I suppose that while some people collect stamps, spot trains or count birds others collect comments from Goggle University.
      Glad I wasn’t using a TC on the 150-600 Sigma !

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  2. An interesting discussion. I am not a big fan of TC’s but do occasionally use a 1.4. It is slow and does reduce the sharpness a tad, but it is consistently so. Then we come to the discussion as to whether an image of a bird should be tack sharp or, depending on the setting, a tad soft. Both sharp and soft images are valid interpretations.
    Your two images here are pleasing to view and to me that is what matters.

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  3. Thanks Dave, hope its not too tongue in cheek. These dudes were working on the seed heads on the golfcourse side on the track going down to the water.
    The interesting part of the discussion is that both Canon and Nikon have taken very different ideas about how to apply their TCs. Canon’s are stackable, and so its possible to turn a pretty good longish lens into a super tele but of course the trade off is the loss of max aperture. And slower shutter speed, higher ISO.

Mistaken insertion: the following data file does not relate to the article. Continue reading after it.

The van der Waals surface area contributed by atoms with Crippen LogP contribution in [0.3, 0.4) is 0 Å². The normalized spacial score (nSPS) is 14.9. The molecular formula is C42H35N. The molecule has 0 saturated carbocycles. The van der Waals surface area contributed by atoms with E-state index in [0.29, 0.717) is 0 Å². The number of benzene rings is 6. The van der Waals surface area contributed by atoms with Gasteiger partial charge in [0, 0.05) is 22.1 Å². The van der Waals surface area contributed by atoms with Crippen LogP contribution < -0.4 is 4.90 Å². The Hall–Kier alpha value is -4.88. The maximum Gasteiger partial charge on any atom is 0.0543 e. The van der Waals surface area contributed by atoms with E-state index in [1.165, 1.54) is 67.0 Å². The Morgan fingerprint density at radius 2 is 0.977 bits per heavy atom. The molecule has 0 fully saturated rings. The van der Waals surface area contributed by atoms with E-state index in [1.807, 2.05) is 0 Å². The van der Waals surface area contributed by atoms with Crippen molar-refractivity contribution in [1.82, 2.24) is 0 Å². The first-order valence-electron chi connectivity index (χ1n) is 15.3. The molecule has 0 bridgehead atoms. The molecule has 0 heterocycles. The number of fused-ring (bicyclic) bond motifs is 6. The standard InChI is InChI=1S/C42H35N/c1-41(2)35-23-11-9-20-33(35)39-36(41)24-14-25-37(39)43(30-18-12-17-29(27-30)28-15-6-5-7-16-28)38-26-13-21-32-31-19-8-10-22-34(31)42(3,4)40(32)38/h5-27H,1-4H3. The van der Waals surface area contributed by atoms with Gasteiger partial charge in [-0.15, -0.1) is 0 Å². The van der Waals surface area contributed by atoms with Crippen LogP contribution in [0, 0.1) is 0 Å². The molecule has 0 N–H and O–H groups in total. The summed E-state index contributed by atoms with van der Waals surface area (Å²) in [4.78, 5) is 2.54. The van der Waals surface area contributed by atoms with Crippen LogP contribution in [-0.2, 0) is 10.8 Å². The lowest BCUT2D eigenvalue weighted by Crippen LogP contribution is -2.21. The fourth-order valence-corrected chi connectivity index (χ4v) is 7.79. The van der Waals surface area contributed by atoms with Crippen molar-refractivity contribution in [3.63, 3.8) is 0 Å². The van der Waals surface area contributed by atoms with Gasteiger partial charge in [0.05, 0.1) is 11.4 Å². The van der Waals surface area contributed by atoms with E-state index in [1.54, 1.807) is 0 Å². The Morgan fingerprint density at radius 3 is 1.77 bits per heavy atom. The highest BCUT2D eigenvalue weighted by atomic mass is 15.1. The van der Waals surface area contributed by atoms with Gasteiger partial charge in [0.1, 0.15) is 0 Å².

Nikon TCs work best with their long f/2.8 lenses, and a couple of the longer f/4 super teles. But from my experience, not so much with the f/4 500mm for some reason.
    If I had a choice, I’d go get a 400mm f/2.8 and have a spiffy f/5.6 800mm But the weight and the dent in the mastercard would be to hard to deal with.
    Using any TC with a tele zoom is a compromise, and I’ve seen great results and also many many average ones.

    For me unsharp or sharp is going to depend on the message. However to quote Ansel Adams, “A sharp picture of a fuzzy idea doesn’t work. ” and to add, niether does a fuzzy shot of a fuzzy idea.

    Therein endeth the rant.

    Hoping for some good weather to go see Eloise

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  4. I’m sorry to disappoint you, David: i cannot fault your Galah and the Seeds jpg. You can crop it any way you want and it will still be a nice picture. I must admit i use my Nikkor 300/2.8 most of the time with the damned TC. 2x. I often get some curious birds coming too close and it happens that I perform some awkward antics to detach it but more often I shoot portraits or simply enjoy the trust they show me. As regards the sharpness – yes, I do care but… well, you’ve got the picture.

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    1. G,day Adam, your work with the 300+TC just says it all really. I appreciate your comment on the crop, as this is just about full frame. I had explored a couple of closer crop options, but really in the end wanted to share it in the bird’s world.
      Personally I think the pixel peepers need to go and sit in a park and watch seagulls and ducks for a few hours. Do more for their photography and mindset I think.
      Being able to sit with a bird that in someway a thread of connection occurs. You can’t get that with a stacked teleconverter set. 🙂
      Keep takin’ pictures. We do!